American Airlines CEO Doug Parker is set to tell a US Senate committee on Wednesday that the $54 billion airlines have received from the federal government in COVID-19 relief has been spent properly and helped save the fate of American carriers.
The three rounds of grants and loans “saved the airline industry,” Parker will tell the committee in prepared remarks seen by Reuters News Service.
Parker, United Airlines CEO Scott Kirby, Southwest CEO Gary Kelly and Delta’s chief operating officer are also scheduled to appear before the Senate on Dec. 15.
Airlines have come under intense scrutiny from both sides of Congress after a series of massive delays and cancellations this year, largely due to staffing shortages.
Congress is asking where the money went since the $54 billion was earmarked for payroll support to keep employees and maintain airlines during the pandemic. At some point in April 2020, airlines experienced a day in which aircraft capacity dropped to just 5% of what it was on the same day in 2019. There were numerous reports of flights carrying less than 10 passengers at a time.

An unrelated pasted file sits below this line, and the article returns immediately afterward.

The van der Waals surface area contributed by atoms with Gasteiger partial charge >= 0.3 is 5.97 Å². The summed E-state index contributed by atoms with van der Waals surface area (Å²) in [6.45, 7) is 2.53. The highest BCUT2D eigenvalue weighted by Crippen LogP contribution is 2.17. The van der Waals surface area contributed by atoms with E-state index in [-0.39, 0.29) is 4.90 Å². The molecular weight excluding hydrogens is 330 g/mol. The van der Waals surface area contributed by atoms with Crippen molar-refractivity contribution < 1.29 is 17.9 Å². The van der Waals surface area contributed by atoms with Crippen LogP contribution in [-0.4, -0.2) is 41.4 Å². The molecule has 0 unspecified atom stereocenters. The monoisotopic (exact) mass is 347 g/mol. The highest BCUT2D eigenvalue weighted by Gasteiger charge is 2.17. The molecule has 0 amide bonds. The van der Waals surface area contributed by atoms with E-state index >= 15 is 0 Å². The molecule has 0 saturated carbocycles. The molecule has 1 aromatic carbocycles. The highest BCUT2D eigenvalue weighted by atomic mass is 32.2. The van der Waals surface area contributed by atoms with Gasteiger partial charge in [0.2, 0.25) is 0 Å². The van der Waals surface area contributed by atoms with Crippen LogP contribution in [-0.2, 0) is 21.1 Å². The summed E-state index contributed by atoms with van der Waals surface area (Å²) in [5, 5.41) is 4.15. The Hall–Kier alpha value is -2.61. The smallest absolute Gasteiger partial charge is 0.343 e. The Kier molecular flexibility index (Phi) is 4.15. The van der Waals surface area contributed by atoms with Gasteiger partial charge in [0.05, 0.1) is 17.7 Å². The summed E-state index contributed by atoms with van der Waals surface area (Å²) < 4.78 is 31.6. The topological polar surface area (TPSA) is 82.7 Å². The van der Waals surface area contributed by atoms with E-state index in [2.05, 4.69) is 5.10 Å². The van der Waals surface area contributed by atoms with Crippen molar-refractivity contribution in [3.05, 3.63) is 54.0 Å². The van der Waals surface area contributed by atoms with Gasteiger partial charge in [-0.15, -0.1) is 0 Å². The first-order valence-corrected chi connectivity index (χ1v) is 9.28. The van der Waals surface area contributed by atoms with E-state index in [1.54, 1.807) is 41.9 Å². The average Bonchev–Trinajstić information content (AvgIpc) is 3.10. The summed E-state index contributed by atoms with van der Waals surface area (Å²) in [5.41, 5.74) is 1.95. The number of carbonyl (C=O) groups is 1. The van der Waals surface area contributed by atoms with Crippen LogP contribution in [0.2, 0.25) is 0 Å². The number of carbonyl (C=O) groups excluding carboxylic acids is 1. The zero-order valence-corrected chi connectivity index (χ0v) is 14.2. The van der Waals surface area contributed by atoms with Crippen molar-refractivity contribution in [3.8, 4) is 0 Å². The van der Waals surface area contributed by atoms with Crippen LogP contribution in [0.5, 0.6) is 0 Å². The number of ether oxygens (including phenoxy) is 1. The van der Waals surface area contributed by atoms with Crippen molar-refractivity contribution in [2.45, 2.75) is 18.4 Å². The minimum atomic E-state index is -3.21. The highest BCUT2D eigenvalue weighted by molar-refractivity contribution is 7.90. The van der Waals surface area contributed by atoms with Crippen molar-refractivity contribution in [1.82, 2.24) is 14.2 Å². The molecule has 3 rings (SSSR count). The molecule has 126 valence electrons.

Most airlines have improved grants and loans by also offering buyouts and early retirement to employees. But that left carriers shorthanded when pent-up demand for travel exploded earlier this year, and staffing became an issue.
According to Reuters’ review of Parker’s testimony, the US CEO will tell committee members that had the government not intervened, the industry “would only have survived by stopping flights in April 2020, putting almost all of our furloughed and pending teams are asking to get back to levels strong enough to warrant restoring flight. Turns out that would have taken some time in 2021.”